a fourth and a fifth semiconductor region of said first conductivity type disposed in said second semiconductor region separated from each other by a portion of said second semiconductor region and adjacent to said other of the principal surfaces,
an insulated electrode structure formed on said second semiconductor region between said fourth and fifth semiconductor regions,
an electrode formed on and contacting simultaneously another portion of said second semiconductor region and said fourth semiconductor region,
another electrode formed on said third semiconductor region, and,
means for applying a biasing potential between said fifth semiconductor region and said first semiconductor region of such polarity as to forward bias the PN junction between said first and second semiconductor regions.
Description
BACKGROUND OF THE INVENTION

(a) Field of the Invention

The present invention relates to a semiconductor integrated circuit, and more particularly to an improvement in an integrated injection logic (IIL) type semiconductor integrated circuit (IC).

(b) Description of the Prior Art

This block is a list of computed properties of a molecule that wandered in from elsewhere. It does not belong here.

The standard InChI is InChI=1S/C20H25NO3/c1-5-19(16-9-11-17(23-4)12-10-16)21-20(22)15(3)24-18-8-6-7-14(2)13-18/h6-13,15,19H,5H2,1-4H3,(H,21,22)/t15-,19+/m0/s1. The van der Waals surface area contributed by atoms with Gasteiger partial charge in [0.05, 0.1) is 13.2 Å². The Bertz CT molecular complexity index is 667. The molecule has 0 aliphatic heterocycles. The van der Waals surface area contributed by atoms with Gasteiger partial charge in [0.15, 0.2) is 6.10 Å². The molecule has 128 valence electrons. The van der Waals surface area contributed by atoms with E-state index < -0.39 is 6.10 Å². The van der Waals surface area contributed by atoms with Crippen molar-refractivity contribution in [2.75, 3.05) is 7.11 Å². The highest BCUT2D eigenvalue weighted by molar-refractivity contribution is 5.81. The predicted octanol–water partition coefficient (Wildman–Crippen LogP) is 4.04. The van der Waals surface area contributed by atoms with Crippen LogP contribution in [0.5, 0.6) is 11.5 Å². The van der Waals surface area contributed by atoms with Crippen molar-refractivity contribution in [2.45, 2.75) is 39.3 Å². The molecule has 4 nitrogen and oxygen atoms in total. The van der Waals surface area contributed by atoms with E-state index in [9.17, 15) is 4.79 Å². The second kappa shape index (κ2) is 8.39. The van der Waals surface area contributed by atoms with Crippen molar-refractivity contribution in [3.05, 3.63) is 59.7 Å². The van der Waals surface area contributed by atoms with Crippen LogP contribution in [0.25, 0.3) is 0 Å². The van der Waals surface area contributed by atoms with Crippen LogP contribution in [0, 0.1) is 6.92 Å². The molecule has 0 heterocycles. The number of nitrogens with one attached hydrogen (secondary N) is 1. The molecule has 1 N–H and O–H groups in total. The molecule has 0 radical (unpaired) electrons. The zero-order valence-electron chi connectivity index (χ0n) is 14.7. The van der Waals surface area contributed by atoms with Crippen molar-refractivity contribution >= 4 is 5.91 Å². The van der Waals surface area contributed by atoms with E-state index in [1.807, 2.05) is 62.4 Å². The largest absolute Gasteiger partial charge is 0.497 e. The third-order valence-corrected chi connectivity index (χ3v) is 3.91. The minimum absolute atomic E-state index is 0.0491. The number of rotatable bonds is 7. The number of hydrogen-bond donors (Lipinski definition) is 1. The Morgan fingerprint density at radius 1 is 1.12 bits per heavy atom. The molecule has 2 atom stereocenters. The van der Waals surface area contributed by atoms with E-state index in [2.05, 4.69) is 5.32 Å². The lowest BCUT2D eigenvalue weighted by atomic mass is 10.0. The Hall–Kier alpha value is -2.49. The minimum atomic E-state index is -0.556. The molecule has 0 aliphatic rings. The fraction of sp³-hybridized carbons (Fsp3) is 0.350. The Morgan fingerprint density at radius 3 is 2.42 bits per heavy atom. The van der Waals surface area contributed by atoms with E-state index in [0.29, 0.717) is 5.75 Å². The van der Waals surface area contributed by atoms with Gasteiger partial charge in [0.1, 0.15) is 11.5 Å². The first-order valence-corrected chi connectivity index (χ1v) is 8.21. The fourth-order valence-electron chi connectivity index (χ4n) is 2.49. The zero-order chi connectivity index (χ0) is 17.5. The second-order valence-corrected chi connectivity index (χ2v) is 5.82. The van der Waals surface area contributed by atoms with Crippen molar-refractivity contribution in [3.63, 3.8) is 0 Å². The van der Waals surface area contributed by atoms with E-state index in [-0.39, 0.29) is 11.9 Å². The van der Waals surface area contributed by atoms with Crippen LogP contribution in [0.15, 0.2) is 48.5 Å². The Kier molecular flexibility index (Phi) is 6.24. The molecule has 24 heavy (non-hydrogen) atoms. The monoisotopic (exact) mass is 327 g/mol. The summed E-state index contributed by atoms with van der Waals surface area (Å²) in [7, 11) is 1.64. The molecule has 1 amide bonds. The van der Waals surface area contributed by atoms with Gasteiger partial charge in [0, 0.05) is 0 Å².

The IIL type IC is a logic IC in which a plurality of inverter transistors have their inputs and outputs connected thereamong to constitute a desired logic, and a plurality of injector transistors are integrated in the same semiconductor wafer to inject carriers into the respective inverter transistors. In the conventional ILL, both the injector transistor and the inverter transistor are formed with bipolar transistors. Due to the carrier storage effect and like effects in the bipolar transistor, the switching speed, power dissipation and clocking or the like have been limited. Improvements particularly in the switching speed and the power dissipation have been desired. FIGS. 1 and 2 show an example of the prior art IIL circuit. In FIG. 1, each of inverter transistors Qd1, Qd2, Qd3, . . . is comprised of an npn-type bipolar transistor having three collectors C1, C2 and C3 (for separate outputs), . . . , a grounded emitter E and a base B connected to a selected collector C3 of the inverter transistor of the preceding stage. More particularly, the wired AND output of the selected collectors of the inverter transistors of the preceding stage is supplied to the base of the inverter transistor. Each of injector transistors Qi1, Qi2, . . . is comprised of a pnp-type bipolar transistor having an injection (emitter) electrode I, a grounded base B and a collector C connected to the base B of the corresponding inverter transistor. Hereunder, the operation of this conventional circuit will be described briefly. Assume now that a positive voltage is applied to the injection (emitter) electrode I of an injector transistor Qi1 and that the inverter transistor Qd1 of the preceding stage is turned off. Then, carriers (holes) are injected from the emitter I of the injector transistor Qi1 to the base B of this injector transistor and collected by the collector C of the injector transistor Qi1 which is the base B of the inverter transistor Qd2 to turn this inverter transistor Qd2 on. When the inverter transistor Qd1 of the preceding stage is turned on, carriers injected from the injector transistor Qi1 are absorbed into (or allowed to flow through) this turned-on inverter transistor Qd1 of the preceding stage and hence the inverter transistor Qd2 is turned off. The respective stages of this IIL circuit operate similarly. It will be apparent that when a wired AND output of a plurality of inverter transistors is connected to the base of the inverter transistor of the next stage, the inverter transistor of the next stage is turned on when all the inverter transistors are turned off and is turned off when any one of the inverter transistors is turned on. Clocking of this IIL type semiconductor integrated circuit is generally performed by applying clock pulses to the injection electrodes I of the injector transistors Qi1, Qi2. . . .